EVs fuel growing demand for Indonesian nickel, while workers pay with their lives
Tragically, during the final days of 2023, 18 workers were killed and 38 were injured after an explosion at a nickel plant on the island of Sulawesi in Indonesia. Sulawesi is a hub for Indonesia's production of nickel, much of which is exported to meet the growing demand for use in renewable energy technologies, including batteries for electric vehicles.
Photo: Mining truck at a Sulawesi nickel mine, Indonesia. (Credit: Mirwanto Muda, Wikipedia Creative Commons)
This awful accident is sadly not the first time that workers have been killed in mining or smelting incidents in the Morowali Industrial Park, in Central Sulawesi. According to reports from Electronics Watch’s monitoring partner, since 2015 there have been at least 65 such incidents, resulting in the deaths of dozens of workers, and the injury or permanent disability of hundreds more still.
An initial investigation at the plant which exploded in December, owned by PT Indonesia Tsingshan Stainless Steel (ITSS), showed the explosion happened during repair work on a furnace. Since then, eleven Indonesian trade unions and NGOs, including IndustriALL Global Union, issued a press statement condemning ITSS for its negligence which caused the industrial accident.
“The company must take full responsibility for the accident and provide compensations to workers and their families. All companies located in IMIP (Morowali Industrial Park) must engage trade unions in improving safety standards, both ITSS and IMIP must stop intimidating workers who document workplace accidents.” said Iwan Kusmawan, chairperson of IndustriALL’s Indonesia Council.
Electronics Watch’s own Low Emission Vehicle programme harnesses worker-driven monitoring of worker rights in the automotive supply chains, focusing on minerals, electronics and batteries, including in nickel mines in Indonesia. We, and our programme participants, are clear that car manufacturers must take steps to ensure that nickel mining is not driving human rights abuses, nor the climate crisis.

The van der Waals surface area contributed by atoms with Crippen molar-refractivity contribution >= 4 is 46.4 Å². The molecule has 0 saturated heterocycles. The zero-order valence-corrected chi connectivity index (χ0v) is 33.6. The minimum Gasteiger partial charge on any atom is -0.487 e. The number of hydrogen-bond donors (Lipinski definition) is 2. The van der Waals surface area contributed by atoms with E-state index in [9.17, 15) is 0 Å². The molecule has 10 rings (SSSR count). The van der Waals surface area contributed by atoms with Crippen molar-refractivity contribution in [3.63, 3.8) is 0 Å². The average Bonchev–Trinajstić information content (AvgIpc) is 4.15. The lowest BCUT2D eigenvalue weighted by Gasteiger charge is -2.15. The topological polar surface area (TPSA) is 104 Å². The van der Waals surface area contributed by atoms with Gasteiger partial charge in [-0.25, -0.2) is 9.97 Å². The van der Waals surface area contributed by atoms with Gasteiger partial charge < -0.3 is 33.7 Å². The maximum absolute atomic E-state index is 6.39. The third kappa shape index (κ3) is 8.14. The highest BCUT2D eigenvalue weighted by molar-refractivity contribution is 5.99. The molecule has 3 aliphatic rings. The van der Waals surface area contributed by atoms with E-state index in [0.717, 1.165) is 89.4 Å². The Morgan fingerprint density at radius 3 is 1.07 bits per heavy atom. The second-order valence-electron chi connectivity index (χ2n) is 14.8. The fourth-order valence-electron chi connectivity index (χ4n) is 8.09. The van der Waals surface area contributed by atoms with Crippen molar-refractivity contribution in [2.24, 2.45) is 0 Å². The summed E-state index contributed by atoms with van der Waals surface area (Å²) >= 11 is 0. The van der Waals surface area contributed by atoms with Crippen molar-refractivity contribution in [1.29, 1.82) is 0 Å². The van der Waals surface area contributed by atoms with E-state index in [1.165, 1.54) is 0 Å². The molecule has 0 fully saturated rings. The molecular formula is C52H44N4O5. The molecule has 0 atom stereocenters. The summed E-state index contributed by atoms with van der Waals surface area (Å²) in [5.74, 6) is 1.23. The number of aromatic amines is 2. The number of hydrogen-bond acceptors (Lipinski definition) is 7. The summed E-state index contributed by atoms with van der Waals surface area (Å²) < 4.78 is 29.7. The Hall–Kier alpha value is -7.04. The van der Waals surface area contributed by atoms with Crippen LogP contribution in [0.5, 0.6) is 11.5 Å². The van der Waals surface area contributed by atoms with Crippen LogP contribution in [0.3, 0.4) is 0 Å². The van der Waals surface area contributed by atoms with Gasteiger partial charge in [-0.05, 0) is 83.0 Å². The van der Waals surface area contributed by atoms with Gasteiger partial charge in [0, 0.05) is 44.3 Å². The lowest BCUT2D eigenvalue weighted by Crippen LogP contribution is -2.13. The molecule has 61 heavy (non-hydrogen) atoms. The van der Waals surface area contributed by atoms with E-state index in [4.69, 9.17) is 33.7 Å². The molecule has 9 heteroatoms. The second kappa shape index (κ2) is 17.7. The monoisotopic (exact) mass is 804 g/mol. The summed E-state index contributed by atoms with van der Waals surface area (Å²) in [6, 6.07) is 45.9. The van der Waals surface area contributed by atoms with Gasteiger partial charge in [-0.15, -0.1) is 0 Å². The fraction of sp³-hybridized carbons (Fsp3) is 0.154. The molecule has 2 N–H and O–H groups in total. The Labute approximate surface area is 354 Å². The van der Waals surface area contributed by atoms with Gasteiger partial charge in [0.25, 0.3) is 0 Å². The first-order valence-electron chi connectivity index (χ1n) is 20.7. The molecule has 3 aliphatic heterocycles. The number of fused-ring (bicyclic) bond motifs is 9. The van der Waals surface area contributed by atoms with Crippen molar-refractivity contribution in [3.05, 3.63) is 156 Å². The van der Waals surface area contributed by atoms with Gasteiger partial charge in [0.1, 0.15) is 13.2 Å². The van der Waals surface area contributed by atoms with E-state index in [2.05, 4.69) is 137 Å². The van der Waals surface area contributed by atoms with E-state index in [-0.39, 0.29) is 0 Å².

Indeed, according to Climate Rights International, smelting at nickel industrial parks in Indonesia has a massive environmental impact. Instead of using solar and wind power, Indonesia is building new coal-fired plants, and nickel mining in the country is also a significant driver of deforestation and biodiversity loss.
Electronics Watch calls upon the Indonesian government and the corporate stakeholders in these mining and smelting plants to take immediate steps to remedy the social and environmental harms caused by nickel mining and processing. Furthermore, we call on corporate actors to establish collective bargaining processes with trade unions, in order to improve working conditions.
At the same time, Electronics Watch will further develop its monitoring activities in Indonesia during 2024 and 2025, and we invite more public buyers to affiliate, so that together we can harness our leverage and push suppliers to address the risks to workers, communities and the climate, in their supply chains.